Tuberculosis

Cough up for TB

The underfunding of research for tuberculosis and other neglected diseases by the European Commission.

Cough up for TB! The Underfunding of Research for Tuberculosis and Other Neglected Diseases by the European Commission pdf — 264.97 KB Download

Executive Summary

Neglected diseases, neglected patients

Médecins Sans Frontières (MSF) teams are faced every day with the lack of adequate or effective tools needed to treat, detect or prevent disease. This situation is particularly dramatic for those diseases that predominantly occur in poor countries. All too often, effective medicines, vaccines or easy-to-use tests simply do not exist.

A major reason for this is the insufficient research devoted to developing new health tools for neglected diseases.

Globally, tuberculosis (TB), malaria and neglected tropical diseases account together for 12% of the burden of disease. Every year, 1.7 million people die as a result of TB alone.i Between 1.1 and 2.7 million people, mostly children under five years of age, die as a consequence of malaria.ii Over a billion people are estimated to suffer from neglected tropical diseases, and even this number is considered by some experts as an underestimation.

Yet, despite such a deadly toll, these neglected diseases are much less researched than many other less lethal diseases.

Let deeds match words

Although the catastrophe due to these diseases has been repeatedly recognised, and ambitious but realistic targets have been set - not least through the UN Millennium Development Goals, and more recently through the work of the World Health Organization hosted Intergovernmental Working Group on Public Health, Innovation and Intellectual Property (WHO IGWG) - the financial commitments lag far behind the political rhetoric, raising questions about the seriousness of the international community's response to this crisis in health.

This report examines the contributions of the European Commission (EC) to the funding of research for TB, malaria and other neglected diseases. The EC must be an important player in funding medical research, particularly as the European Union accounts for 31% of the world's GDP.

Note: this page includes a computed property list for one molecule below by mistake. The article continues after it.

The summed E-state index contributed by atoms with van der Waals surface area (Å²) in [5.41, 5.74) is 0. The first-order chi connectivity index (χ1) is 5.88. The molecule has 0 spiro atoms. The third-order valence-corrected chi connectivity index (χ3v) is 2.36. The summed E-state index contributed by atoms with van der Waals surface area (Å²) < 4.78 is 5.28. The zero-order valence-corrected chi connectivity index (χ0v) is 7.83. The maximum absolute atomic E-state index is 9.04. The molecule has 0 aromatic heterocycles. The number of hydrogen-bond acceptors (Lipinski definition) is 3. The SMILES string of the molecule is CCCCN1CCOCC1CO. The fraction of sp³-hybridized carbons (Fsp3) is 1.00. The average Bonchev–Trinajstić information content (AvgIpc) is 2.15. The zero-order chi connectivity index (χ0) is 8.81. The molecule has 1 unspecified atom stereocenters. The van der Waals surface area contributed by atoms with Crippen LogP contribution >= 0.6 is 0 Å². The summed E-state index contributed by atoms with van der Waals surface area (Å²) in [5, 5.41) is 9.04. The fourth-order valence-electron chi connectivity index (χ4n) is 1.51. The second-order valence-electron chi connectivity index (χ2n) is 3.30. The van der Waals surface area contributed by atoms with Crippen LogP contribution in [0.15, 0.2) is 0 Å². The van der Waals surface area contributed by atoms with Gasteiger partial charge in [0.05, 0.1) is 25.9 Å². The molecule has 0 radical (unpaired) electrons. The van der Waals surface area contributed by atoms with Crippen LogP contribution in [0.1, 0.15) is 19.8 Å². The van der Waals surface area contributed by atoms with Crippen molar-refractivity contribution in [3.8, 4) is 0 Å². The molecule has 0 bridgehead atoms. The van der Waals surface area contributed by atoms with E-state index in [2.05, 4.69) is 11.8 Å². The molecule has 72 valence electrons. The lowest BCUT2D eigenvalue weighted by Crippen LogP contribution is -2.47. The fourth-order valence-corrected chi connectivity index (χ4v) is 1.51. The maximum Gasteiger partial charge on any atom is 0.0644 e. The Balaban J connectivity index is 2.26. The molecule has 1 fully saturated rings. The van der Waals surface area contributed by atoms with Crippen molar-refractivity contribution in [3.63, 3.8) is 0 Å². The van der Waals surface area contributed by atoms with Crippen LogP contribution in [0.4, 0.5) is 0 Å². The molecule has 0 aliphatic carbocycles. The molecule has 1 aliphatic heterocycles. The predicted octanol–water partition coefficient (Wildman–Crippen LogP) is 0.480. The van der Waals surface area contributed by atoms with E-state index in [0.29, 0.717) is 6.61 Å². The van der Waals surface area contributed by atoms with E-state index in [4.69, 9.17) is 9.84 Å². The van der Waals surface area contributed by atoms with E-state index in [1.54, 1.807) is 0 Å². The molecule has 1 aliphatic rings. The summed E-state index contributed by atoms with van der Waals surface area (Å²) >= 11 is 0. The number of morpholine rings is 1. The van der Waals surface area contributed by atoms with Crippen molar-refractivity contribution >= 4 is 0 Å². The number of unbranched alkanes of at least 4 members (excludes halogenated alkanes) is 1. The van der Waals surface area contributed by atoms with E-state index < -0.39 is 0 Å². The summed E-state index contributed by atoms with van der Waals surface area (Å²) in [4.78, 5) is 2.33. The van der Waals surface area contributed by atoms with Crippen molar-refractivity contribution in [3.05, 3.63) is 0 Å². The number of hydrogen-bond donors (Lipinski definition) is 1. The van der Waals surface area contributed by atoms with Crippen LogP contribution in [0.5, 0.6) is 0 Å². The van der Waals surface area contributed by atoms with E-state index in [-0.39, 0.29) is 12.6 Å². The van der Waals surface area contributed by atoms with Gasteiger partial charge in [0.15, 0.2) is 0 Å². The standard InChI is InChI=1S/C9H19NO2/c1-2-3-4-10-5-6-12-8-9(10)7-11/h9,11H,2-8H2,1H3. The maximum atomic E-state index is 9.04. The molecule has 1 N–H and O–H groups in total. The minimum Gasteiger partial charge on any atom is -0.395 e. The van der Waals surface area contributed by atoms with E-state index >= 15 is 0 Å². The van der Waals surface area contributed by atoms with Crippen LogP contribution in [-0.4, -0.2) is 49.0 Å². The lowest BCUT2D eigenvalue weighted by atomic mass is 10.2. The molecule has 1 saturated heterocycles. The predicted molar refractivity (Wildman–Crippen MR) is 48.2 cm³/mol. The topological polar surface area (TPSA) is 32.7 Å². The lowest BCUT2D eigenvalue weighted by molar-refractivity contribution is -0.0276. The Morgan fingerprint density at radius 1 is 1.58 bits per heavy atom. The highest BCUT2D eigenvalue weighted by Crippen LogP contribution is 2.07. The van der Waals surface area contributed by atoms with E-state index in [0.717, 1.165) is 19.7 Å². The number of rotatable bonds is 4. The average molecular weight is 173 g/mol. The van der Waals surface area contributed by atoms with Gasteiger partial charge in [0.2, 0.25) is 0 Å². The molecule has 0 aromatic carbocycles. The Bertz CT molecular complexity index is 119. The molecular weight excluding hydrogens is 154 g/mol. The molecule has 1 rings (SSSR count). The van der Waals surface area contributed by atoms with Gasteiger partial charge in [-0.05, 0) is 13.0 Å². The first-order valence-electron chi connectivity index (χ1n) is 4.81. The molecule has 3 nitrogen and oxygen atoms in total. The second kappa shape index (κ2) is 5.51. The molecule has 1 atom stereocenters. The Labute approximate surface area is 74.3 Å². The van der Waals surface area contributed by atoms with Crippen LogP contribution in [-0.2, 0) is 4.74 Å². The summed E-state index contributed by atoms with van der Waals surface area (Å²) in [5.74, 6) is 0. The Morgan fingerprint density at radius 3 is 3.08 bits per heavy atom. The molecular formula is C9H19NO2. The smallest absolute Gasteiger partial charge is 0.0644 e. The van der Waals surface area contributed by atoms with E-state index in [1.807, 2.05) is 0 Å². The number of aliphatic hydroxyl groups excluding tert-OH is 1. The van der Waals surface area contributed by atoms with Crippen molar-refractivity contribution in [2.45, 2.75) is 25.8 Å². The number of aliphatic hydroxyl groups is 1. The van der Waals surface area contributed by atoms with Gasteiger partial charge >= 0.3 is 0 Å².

Individual European member states equally have a responsibility to do far more than they are at present. This is addressed in other reports. Following MSF's analysis of the Federal Republic of Germany's limited contribution to neglected disease research in April 2008, there are early indications that the German Bundestag will wake up to the challenges and increase its funding.

Content overview

This report is divided into six parts.

In Part 1. Why this report? We provide the context and objectives of the report, including the underlying assumptions and methods.

Part 2: How the money is spent: the funding mechanisms of the EC lays out the technical details of the funding structures of the EC in Framework Programme 7, to help give an understanding of budgetary allocations.

In Part 3. How much is spent: the flow of resources we provide a detailed breakdown of funding to the diseases in this report, in the year 2007.

In Part 4. 'Fair share': how much should the EC be paying? we use tuberculosis to illustrate the current shortfalls in funding for the diseases of the report, and to determine the amount that the EC should be paying.

Part 5. Conclusions presents our main findings.

In Part 6. Recommendations, we hone in on the particular policies that, in our view, can be directly targeted for change, and give our recommendations for policy action.